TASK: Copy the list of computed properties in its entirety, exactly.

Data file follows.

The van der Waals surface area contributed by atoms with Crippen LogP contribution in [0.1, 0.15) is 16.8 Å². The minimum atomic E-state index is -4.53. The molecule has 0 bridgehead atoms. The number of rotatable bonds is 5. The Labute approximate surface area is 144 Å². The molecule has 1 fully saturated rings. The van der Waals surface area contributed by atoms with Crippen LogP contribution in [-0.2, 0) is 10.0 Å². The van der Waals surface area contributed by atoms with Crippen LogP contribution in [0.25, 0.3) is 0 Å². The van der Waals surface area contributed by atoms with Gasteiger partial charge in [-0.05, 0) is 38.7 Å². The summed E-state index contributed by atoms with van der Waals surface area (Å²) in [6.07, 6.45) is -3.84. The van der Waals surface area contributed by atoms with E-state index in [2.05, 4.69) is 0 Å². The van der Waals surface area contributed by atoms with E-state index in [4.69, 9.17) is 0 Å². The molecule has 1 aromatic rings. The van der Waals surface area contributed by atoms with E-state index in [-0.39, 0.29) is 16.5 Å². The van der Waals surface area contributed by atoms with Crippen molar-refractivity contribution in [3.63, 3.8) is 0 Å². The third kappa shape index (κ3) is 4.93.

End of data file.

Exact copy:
The van der Waals surface area contributed by atoms with Crippen LogP contribution in [0.1, 0.15) is 16.8 Å². The minimum atomic E-state index is -4.53. The molecule has 0 bridgehead atoms. The number of rotatable bonds is 5. The Labute approximate surface area is 144 Å². The molecule has 1 fully saturated rings. The van der Waals surface area contributed by atoms with Crippen LogP contribution in [-0.2, 0) is 10.0 Å². The van der Waals surface area contributed by atoms with Crippen LogP contribution in [0.25, 0.3) is 0 Å². The van der Waals surface area contributed by atoms with Gasteiger partial charge in [-0.05, 0) is 38.7 Å². The summed E-state index contributed by atoms with van der Waals surface area (Å²) in [6.07, 6.45) is -3.84. The van der Waals surface area contributed by atoms with E-state index in [2.05, 4.69) is 0 Å². The van der Waals surface area contributed by atoms with E-state index in [4.69, 9.17) is 0 Å². The molecule has 1 aromatic rings. The van der Waals surface area contributed by atoms with E-state index in [-0.39, 0.29) is 16.5 Å². The van der Waals surface area contributed by atoms with Crippen molar-refractivity contribution in [3.63, 3.8) is 0 Å². The third kappa shape index (κ3) is 4.93.